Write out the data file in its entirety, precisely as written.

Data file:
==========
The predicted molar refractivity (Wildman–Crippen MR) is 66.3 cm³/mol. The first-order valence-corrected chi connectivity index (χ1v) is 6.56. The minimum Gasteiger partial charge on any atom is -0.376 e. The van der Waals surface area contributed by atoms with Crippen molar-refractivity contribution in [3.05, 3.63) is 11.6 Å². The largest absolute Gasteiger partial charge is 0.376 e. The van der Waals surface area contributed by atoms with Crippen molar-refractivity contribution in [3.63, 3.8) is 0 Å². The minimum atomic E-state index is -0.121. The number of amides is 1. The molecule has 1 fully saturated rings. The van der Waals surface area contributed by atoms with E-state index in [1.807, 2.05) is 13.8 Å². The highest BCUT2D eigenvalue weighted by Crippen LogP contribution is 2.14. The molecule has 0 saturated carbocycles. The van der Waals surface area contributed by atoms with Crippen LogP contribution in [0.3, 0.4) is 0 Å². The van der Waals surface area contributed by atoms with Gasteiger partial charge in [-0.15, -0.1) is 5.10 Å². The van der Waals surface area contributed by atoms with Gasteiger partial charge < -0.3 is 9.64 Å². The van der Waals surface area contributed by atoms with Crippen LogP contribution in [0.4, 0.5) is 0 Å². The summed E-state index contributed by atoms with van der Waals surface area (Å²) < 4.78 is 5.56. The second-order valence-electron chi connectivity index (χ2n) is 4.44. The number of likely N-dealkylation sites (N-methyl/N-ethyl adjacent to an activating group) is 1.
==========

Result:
The predicted molar refractivity (Wildman–Crippen MR) is 66.3 cm³/mol. The first-order valence-corrected chi connectivity index (χ1v) is 6.56. The minimum Gasteiger partial charge on any atom is -0.376 e. The van der Waals surface area contributed by atoms with Crippen molar-refractivity contribution in [3.05, 3.63) is 11.6 Å². The largest absolute Gasteiger partial charge is 0.376 e. The van der Waals surface area contributed by atoms with Crippen molar-refractivity contribution in [3.63, 3.8) is 0 Å². The minimum atomic E-state index is -0.121. The number of amides is 1. The molecule has 1 fully saturated rings. The van der Waals surface area contributed by atoms with E-state index in [1.807, 2.05) is 13.8 Å². The highest BCUT2D eigenvalue weighted by Crippen LogP contribution is 2.14. The molecule has 0 saturated carbocycles. The van der Waals surface area contributed by atoms with Crippen LogP contribution in [0.3, 0.4) is 0 Å². The van der Waals surface area contributed by atoms with Gasteiger partial charge in [-0.15, -0.1) is 5.10 Å². The van der Waals surface area contributed by atoms with Gasteiger partial charge < -0.3 is 9.64 Å². The van der Waals surface area contributed by atoms with Crippen LogP contribution in [0.4, 0.5) is 0 Å². The summed E-state index contributed by atoms with van der Waals surface area (Å²) < 4.78 is 5.56. The second-order valence-electron chi connectivity index (χ2n) is 4.44. The number of likely N-dealkylation sites (N-methyl/N-ethyl adjacent to an activating group) is 1.